Tuesday, September 7, 2010

Everything Blows, Anything Gospel

This past weekend, the boyfriend, our best friend (his first, mine as of recently), and myself took an exhausting road trip from Long Island to Ocean City, NJ to see yet ANOTHER friend in a production of Anything Goes. He was great. His cast was spectacular. The direction and orchestra were phenomenal. And yet, despite all this, I wanted to dive off of the Music Pier and into the roaring sea below.

Why? Because Anything Goes, I quickly remembered, is a fine and one-of-a-kind example of a shitty show that is unfortunately tied tightly to some of the best music in the musical theater. It's sort of like meeting a really hot and sweet guy at a bar, but finding out when you go home with him that he was hiding a Siamese twin who belches a lot and never shuts up.

What's funny is that you probably know a ton of music from this show... you just don't know where it came from. And that's probably a good idea. Anything Goes, the show part at least, is abysmal. It tries to be funny, though often is not. It tries to stay on track, but derails into oblivion and absurdity rather regularly. And it's so patently ridiculous that your eyes roll backwards in your head 360 degrees, resulting in the pain of your eyes rolling back, and the further torment of still having to see the show.

But then there's the MUSIC. And, my God, these are some of Cole Porter's very best tunes including:

Blow, Gabriel, Blow

You're The Top


And, of course, the show's namesake, Anything Goes

All my life I heard these songs, not knowing their origins, and loved them a ton. It's probably better that way. The actual show, Anything Goes, makes no sense, and sort of just fills the air with spoken words in order to kill time between songs. I noticed this time around while watching the show that the songs, themselves, don't even advance the plot much. This is often a criticism heaped on composers like Frank Wildhorn: that the show comes to a screeching halt when characters start singing, which is not supposed to be the point. Songs in musicals, they claim, should continue advancing development and action, just in heightened ways.

But what happens, like in Anything Goes, when the show was never really going anywhere to begin with? Well, you basically find yourself trying to occupy yourself while unimportant characters yammer about nothing of importance, waiting with baited breath for the next amazing song and dance number.

Our friend Erin had mentioned something intriguing about the show, however, which makes a lot of sense. Apparently, Cole Porter had been paid to write songs after the show was made, and he just went into a bag full of music and came out with the score. If this is indeed the case, that would make Anything Goes nothing more than the first Jukebox Musical in history!

Of course, I Googled the show after hearing Erin's info, and found out a lot about it. First off, the show was originally called "Crazy Week" (because it's fuckin CRAZY!) followed by "Hard to Get" (I'd recommend too easy to not get, but anyway...) and then FINALLY "Anything Goes". Even funnier, apparently the show was to end with the boat sinking and all of the unnecessary people dying very necessary deaths. But that was changed when the SS Morro Castle, a passenger ship, caught fire and resulted in the death of 137 passengers and crew. So they basically threw together the ending of the show in a few days. And it shows.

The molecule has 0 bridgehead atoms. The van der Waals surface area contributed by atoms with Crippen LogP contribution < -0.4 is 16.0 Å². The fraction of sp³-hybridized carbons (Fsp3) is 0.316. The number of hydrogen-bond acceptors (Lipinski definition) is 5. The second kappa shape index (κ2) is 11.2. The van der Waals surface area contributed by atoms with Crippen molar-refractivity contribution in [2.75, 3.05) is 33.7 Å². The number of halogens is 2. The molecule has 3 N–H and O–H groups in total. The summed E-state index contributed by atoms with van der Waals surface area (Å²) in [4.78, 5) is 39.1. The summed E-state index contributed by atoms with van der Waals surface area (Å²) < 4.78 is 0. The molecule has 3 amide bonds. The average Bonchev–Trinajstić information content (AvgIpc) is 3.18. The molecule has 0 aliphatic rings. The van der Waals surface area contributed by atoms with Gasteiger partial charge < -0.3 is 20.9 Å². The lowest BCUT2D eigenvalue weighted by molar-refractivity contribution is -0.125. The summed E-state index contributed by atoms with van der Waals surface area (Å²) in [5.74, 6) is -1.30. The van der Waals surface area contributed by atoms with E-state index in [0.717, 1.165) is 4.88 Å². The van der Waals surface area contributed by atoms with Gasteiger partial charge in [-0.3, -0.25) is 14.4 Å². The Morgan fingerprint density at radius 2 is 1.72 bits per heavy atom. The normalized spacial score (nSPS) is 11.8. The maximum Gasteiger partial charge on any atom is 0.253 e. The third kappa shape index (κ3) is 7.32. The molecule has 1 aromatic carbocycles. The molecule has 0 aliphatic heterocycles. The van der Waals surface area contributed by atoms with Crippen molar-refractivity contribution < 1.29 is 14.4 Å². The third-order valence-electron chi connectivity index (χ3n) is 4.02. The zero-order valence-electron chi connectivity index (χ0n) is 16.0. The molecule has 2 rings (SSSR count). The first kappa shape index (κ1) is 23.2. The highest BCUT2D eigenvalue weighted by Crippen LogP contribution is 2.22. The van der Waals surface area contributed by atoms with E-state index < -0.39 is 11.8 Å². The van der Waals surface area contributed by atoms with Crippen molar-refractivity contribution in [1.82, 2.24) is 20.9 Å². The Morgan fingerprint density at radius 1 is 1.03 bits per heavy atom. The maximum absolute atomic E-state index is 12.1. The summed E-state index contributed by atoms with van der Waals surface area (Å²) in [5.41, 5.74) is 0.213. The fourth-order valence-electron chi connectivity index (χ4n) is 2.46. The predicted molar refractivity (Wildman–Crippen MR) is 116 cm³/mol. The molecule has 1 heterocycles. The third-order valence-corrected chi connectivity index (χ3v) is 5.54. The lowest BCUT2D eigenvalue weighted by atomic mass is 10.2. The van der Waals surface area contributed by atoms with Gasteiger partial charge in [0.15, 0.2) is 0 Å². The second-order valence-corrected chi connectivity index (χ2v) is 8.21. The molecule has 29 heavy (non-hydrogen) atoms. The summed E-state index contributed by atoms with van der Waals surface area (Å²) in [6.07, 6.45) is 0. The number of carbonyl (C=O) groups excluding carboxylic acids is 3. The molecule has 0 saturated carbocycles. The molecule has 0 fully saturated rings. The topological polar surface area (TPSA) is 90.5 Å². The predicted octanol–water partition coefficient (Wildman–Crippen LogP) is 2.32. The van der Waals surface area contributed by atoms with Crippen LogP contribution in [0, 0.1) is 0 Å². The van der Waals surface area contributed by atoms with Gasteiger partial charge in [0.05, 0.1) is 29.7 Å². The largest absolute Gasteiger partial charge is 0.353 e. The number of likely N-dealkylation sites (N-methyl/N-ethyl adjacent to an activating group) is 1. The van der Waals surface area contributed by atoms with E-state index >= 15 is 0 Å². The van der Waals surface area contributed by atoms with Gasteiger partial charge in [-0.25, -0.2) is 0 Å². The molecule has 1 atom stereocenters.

Also interesting is a chart of side-by-side comparisons of the 3 productions of Anything Goes. What's interesting is that this show is basically rebuilt every time it is revived. Which is probably not that hard. Cole Porter's wonderful songs have so little to do with anything in the plot you can basically remove them from where they stand and place them anywhere else with the show hardly being affected.

See how songs are moved like puzzle pieces right here.

I don't like Anything Goes. Its plot, characters, Asian racism, and directionless ambling makes me want to go head-first off of a cliff. But its music? Oh man, some of the best Broadway that ever came from Broadway. And so I will continue listening to my cast recordings when I have the time, and, next chance I have to see the show, I will bring along the recording so that I can listen to it between the live musical numbers. All of the good parts of Goes, without the crap. Thank you very much.

To close this post out, allow me to share with you an exciting video: it's one of my favorite Broadway folks, Raul Esparza, performing a song written by one of my favorite composers, Alan Menken, from an upcoming Broadway show based on a movie I never cared to see, Leap of Faith. This is another example of the separation of mumbling and music in theater. I will see Leap of Faith. I don't care how good or bad the show shell around it is. The combination of Raul and Alan promises to give me everything that I want, regardless of how it is framed and driven.

What does this video teach us about Leap of Faith? Not much! It's just Raul leading a chorus of gospel singers in a positive, preachy gospel number. Nothing new about that. But frankly, I don't give a damn.

Anything Went,
- J


  1. Maybe my favorite post to date.
    You summed up Anything Goes, very well.
    (Though I enjoyed the silly humor, esp Evelyn, a little bit more than you did)

  2. The chart you link to showing the show changes is ridiculous! both times I've seen this show I've seen the 1962 version.